Climate activists and even presidential candidate Hillary Clinton are urging the Department of Justice and other relevant government agencies to investigate the fossil fuel industry’s deliberate efforts to delay policy action to address the climate threat.

Democratic U.S. Senators Sheldon Whitehouse (RI), Ed Markey (MA) and Brian Schatz (HIintroduced an amendment to the energy bill expressing Congress’s disapproval of the use of industry-funded think tanks and misinformation tactics aimed at sowing doubt about climate change science. But it remains to be seen what action Congress might take to hold the fossil fuel industry accountable for delaying policy solutions and confusing the public on this critical issue.

Imagine where the world would be had Exxon continued to pursue and embrace its advanced scientific understanding of climate change decades ago, rather than pivoting antagonistically against the science by funding decades of denial?

    Obama vetoes GOP push to kill climate rules

    Repost from The Hill

    Obama vetoes GOP push to kill climate rules

    By Timothy Cama – 12/19/15 08:35 AM EST 
    Getty Images

    President Obama has vetoed a pair of measures by congressional Republicans that would have overturned the main pillars of his landmark climate change rules for power plants.

    The decision was widely expected, and Obama and his staff had repeatedly threatened the action as a way to protect a top priority and major part of his legacy.

    The White House announced early Saturday morning, as Obama was flying to Hawaii for Christmas vacation, that he is formally not taking action on the congressional measures, which counts as a “pocket veto” under the law. “Climate change poses a profound threat to our future and future generations,” the president said in a statement about Republicans’ attempt to kill the carbon dioxide limits for existing power plants.

    “The Clean Power Plan is a tremendously important step in the fight against global climate change,” Obama wrote, adding that “because the resolution would overturn the Clean Power Plan, which is critical to protecting against climate change and ensuring the health and well-being of our nation, I cannot support it.”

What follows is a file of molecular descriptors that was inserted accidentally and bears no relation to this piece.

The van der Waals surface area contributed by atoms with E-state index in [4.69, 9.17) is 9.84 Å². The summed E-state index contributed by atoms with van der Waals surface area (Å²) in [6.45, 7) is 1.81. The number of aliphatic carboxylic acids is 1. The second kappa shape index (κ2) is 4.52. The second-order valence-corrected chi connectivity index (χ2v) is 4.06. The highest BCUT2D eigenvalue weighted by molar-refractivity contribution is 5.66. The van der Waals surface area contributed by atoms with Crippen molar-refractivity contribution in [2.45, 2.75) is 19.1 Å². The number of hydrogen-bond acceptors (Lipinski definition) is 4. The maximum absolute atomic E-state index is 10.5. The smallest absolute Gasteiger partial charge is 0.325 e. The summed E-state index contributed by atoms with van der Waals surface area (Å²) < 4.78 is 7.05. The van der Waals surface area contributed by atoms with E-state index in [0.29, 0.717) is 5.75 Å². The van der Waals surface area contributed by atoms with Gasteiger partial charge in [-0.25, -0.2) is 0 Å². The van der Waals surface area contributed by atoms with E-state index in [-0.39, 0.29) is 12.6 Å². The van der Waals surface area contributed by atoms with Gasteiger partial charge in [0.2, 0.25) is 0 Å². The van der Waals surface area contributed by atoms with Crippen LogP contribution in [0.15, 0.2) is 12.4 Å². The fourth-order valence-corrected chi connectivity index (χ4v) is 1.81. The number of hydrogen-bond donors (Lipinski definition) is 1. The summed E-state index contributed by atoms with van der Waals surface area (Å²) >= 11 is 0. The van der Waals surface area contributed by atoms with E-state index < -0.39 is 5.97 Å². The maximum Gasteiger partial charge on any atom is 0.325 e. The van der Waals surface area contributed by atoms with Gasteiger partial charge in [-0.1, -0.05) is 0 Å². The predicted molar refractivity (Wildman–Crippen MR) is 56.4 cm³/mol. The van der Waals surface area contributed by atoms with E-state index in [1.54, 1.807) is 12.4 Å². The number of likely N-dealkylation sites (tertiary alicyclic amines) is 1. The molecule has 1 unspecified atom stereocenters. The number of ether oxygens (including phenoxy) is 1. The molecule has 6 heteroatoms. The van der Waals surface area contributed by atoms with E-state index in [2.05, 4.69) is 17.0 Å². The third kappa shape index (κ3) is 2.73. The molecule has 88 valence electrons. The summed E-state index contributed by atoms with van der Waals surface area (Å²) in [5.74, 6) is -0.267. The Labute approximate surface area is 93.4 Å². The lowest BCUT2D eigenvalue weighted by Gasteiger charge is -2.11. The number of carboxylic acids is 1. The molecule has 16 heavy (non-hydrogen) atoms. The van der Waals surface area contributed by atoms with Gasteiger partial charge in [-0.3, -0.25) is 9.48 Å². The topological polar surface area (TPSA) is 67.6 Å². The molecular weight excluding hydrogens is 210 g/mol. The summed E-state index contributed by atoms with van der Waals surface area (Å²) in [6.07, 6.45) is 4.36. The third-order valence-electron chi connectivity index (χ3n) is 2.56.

That rule from the Environmental Protection Agency mandates a 32 percent cut in the power sector’s carbon output by 2030.

    He had a similar argument in support of his regulation setting carbon limits for newly-built fossil fuel power plants, saying the legislation against it “would delay our transition to cleaner electricity generating technologies by enabling continued build-out of outdated, high-polluting infrastructure.”

    Congress passed the resolutions in November and December under the Congressional Review Act, a little-used law that gives lawmakers a streamlined way to quickly challenge regulations from the executive branch.

    Obama had made clear his intent to veto the measures early on, so the passage by both GOP-led chambers of Congress was only symbolic.

    The votes came before and during the United Nations’ major climate change conference in Paris, as an attempt to undermine Obama’s negotiating position toward an international climate pact.

    Sen. Jim Inhofe (R-Okla.), chairman of the Environment and Public Works Committee and a vocal climate change doubter, said it’s important to send a message about congressional disapproval, even with Obama’s veto.

    “While I fully expect these CRA resolutions to be vetoed, without the backing of the American people and the Congress, there will be no possibility of legislative resurrection once the courts render the final judgments on the president’s carbon mandates,” he said on the Senate floor shortly before the Senate’s action on the resolutions.

    Twenty-seven states and various energy and business interests are suing the Obama administration to stop the existing plant rule, saying it violates the Clean Air Act and states’ constitutional rights.

    They are seeking an immediate halt to the rule while it is litigated, something the Court of Appeals for the District of Columbia Circuit could decide on later this month.

    All Republican candidates for the 2016 presidential election want to overturn the rules.